Make Small Changes, See Big Gains In Your Triathlon Training

  • By Julia Polloreno
  • Published Sep 26, 2013
  • Updated Jan 15, 2016 at 1:38 PM UTC
Illustration by Matt Collins.

Linsey Corbin
Multiple Ironman Champion

I have really worked on being comfortable in my own skin, confident in my training and having self-belief. I find the less I worry about everyone else and focus on myself and the things I can control—everything from diet, discipline in training, my cadence on the bike, attitude—these are all things that keep you focused on the moment. For example, when swimming, let’s say 10×400, if you think about 400’s number 8, 9 and 10 and you are only on number 2, that’s a daunting task. So instead, I only worry about the 400 that’s at hand. I focus on control for the first 100, turnover for the second 100—everything is in the moment. I gear up for the third 100 to be the toughest and empty the tank on the last 100. Just really breaking things down. The same can be applied for racing—there is no use thinking about the marathon when treading water to swim 2.4. Another small change: I spent years “racing” workouts, training consistently at an 80 percent effort level. The moment I had the confidence to take it easy on the easy days (this means not trying to keep up with the boys), I was able to find my 95–100 percent range. With enough practice, that upper range is able to grow, which results in performance and training gains.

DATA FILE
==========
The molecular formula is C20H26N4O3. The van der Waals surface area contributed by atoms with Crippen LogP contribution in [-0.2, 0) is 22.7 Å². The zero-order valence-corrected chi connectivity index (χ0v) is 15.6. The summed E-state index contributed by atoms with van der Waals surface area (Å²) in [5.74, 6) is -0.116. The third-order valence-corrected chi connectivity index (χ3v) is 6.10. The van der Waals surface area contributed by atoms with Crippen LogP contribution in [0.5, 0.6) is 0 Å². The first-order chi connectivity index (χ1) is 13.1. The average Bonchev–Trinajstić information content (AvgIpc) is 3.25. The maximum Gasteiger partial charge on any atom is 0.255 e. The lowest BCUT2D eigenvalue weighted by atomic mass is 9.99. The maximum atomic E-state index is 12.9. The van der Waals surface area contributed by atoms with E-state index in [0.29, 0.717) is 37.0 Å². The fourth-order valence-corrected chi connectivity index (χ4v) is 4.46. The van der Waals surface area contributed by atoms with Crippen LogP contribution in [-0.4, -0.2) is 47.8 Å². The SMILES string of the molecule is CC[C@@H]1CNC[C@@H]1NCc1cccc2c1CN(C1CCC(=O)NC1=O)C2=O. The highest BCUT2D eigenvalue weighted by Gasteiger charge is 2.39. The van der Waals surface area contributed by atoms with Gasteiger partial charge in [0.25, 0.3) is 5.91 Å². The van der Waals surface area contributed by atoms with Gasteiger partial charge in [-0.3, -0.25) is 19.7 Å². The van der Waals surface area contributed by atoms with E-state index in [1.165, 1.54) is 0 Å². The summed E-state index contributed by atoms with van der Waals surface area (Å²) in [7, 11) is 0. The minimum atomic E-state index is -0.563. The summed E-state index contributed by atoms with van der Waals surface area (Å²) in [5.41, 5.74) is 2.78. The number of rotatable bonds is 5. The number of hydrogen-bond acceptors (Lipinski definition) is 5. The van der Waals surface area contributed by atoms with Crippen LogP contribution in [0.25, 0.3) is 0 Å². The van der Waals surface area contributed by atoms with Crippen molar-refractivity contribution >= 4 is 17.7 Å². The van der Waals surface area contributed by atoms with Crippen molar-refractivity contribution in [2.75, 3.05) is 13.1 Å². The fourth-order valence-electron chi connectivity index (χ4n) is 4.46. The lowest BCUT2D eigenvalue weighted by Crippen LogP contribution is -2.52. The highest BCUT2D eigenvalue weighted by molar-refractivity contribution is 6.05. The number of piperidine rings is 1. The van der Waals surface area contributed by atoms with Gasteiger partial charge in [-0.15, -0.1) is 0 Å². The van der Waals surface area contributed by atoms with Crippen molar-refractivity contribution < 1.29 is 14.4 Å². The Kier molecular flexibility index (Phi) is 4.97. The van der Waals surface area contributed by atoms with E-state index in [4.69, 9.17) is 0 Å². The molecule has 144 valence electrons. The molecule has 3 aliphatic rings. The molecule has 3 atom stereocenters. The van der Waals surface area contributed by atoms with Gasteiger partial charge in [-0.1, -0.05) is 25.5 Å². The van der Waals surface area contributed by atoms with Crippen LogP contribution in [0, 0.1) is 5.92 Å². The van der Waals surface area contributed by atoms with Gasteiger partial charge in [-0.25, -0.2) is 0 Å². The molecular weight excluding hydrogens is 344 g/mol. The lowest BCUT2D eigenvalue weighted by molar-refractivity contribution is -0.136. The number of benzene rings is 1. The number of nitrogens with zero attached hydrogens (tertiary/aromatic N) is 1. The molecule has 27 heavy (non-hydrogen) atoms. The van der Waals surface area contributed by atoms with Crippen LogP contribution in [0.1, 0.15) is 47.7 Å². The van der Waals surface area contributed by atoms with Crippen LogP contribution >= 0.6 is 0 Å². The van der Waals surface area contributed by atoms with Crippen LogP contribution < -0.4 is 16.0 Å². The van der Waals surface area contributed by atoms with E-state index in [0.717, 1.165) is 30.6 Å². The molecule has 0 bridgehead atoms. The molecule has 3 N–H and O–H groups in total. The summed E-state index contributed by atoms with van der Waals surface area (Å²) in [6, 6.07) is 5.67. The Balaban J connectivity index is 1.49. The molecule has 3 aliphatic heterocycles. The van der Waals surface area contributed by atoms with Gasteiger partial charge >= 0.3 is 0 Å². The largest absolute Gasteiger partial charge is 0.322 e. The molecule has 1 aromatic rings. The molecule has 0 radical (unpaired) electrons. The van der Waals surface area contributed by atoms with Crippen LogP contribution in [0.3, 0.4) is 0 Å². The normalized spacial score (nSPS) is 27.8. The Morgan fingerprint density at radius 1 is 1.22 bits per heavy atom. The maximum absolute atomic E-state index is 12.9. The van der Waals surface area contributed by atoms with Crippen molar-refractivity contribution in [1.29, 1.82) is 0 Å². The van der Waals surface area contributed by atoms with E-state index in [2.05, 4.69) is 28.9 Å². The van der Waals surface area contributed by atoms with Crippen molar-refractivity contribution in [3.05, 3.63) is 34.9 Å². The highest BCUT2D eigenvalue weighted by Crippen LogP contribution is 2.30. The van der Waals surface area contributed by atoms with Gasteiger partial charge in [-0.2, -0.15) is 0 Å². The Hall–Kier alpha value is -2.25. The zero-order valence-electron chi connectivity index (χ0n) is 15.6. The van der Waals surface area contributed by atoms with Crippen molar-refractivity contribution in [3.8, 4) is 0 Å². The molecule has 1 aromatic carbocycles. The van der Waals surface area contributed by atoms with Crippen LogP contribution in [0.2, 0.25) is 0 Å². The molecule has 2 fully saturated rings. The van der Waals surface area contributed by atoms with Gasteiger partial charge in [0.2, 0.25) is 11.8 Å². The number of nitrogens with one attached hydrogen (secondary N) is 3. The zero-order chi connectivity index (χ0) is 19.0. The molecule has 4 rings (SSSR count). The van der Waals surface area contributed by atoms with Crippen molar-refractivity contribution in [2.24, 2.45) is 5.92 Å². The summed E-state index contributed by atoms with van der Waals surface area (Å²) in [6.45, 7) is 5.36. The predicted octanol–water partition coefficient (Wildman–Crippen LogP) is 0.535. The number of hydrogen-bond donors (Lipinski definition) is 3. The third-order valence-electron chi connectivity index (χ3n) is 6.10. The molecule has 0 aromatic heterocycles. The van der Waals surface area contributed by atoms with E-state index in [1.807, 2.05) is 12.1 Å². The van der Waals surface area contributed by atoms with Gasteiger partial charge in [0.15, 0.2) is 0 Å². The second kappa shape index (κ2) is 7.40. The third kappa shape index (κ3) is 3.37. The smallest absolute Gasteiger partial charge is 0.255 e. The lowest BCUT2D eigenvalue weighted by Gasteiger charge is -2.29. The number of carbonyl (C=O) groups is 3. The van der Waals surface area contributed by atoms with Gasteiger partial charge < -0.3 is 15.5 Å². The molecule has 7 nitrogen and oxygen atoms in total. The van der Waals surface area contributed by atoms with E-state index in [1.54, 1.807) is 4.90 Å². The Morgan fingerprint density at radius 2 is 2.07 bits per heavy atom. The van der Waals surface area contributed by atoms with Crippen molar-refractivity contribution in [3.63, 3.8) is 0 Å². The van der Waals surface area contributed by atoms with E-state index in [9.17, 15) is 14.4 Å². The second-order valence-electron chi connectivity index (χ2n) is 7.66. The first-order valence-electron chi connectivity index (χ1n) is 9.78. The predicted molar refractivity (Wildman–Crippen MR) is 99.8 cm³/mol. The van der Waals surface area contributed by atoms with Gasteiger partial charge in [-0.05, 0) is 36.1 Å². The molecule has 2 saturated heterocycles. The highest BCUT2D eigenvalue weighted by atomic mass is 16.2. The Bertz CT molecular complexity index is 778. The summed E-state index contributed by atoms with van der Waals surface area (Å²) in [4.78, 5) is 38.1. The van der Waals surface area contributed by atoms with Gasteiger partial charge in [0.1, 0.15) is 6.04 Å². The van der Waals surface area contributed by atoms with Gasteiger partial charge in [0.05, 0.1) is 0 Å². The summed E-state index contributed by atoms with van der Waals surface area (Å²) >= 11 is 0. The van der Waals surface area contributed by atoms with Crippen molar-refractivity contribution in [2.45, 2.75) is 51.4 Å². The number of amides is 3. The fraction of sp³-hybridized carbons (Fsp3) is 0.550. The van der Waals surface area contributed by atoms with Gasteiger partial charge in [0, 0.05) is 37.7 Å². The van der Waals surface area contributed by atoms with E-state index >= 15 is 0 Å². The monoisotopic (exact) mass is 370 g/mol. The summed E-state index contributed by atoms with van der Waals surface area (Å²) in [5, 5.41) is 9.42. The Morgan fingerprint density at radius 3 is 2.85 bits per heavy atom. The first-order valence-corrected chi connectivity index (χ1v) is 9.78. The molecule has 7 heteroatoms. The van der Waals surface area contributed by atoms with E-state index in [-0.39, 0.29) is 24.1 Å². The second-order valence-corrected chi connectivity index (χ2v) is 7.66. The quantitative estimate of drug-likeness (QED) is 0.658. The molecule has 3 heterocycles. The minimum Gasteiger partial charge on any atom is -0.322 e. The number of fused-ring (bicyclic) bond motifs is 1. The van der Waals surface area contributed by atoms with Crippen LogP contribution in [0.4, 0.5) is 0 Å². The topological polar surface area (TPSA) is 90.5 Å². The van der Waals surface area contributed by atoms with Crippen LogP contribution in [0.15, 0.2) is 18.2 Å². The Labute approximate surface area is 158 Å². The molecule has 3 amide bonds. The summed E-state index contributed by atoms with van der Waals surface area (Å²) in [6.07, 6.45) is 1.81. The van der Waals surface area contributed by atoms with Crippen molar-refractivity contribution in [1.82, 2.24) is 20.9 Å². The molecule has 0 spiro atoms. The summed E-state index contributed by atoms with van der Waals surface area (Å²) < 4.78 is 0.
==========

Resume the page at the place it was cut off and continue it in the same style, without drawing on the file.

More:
RELATED: Ironman Tips And Tricks From Arizona Champ Linsey Corbin

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FILED UNDER: Race Tips / Training

Julia Polloreno

Julia Polloreno

Julia Polloreno is the editor at large of Triathlete magazine. A Stanford University graduate with an award-winning track record in publishing, Polloreno is a two-time Ironman finisher and has been a competitive triathlete for more than a decade.

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